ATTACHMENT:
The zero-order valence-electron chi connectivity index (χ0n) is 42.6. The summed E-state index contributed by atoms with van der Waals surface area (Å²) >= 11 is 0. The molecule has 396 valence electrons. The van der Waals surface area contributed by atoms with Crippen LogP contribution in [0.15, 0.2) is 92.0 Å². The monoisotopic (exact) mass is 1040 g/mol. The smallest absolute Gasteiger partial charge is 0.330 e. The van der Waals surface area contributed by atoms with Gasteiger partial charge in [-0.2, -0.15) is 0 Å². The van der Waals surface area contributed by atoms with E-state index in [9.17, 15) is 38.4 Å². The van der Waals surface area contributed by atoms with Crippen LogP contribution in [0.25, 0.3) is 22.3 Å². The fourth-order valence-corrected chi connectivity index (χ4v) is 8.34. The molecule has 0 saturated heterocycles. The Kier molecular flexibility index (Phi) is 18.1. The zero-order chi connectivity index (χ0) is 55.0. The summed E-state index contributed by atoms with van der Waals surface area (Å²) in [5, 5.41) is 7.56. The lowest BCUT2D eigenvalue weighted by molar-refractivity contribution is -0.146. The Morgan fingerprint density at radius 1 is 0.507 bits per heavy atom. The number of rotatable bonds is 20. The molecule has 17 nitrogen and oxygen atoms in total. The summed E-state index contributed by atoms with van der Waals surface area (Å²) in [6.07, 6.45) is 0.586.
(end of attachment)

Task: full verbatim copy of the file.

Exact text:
The zero-order valence-electron chi connectivity index (χ0n) is 42.6. The summed E-state index contributed by atoms with van der Waals surface area (Å²) >= 11 is 0. The molecule has 396 valence electrons. The van der Waals surface area contributed by atoms with Crippen LogP contribution in [0.15, 0.2) is 92.0 Å². The monoisotopic (exact) mass is 1040 g/mol. The smallest absolute Gasteiger partial charge is 0.330 e. The van der Waals surface area contributed by atoms with Gasteiger partial charge in [-0.2, -0.15) is 0 Å². The van der Waals surface area contributed by atoms with E-state index in [9.17, 15) is 38.4 Å². The van der Waals surface area contributed by atoms with Crippen LogP contribution in [0.25, 0.3) is 22.3 Å². The fourth-order valence-corrected chi connectivity index (χ4v) is 8.34. The molecule has 0 saturated heterocycles. The Kier molecular flexibility index (Phi) is 18.1. The zero-order chi connectivity index (χ0) is 55.0. The summed E-state index contributed by atoms with van der Waals surface area (Å²) in [5, 5.41) is 7.56. The lowest BCUT2D eigenvalue weighted by molar-refractivity contribution is -0.146. The Morgan fingerprint density at radius 1 is 0.507 bits per heavy atom. The number of rotatable bonds is 20. The molecule has 17 nitrogen and oxygen atoms in total. The summed E-state index contributed by atoms with van der Waals surface area (Å²) in [6.07, 6.45) is 0.586.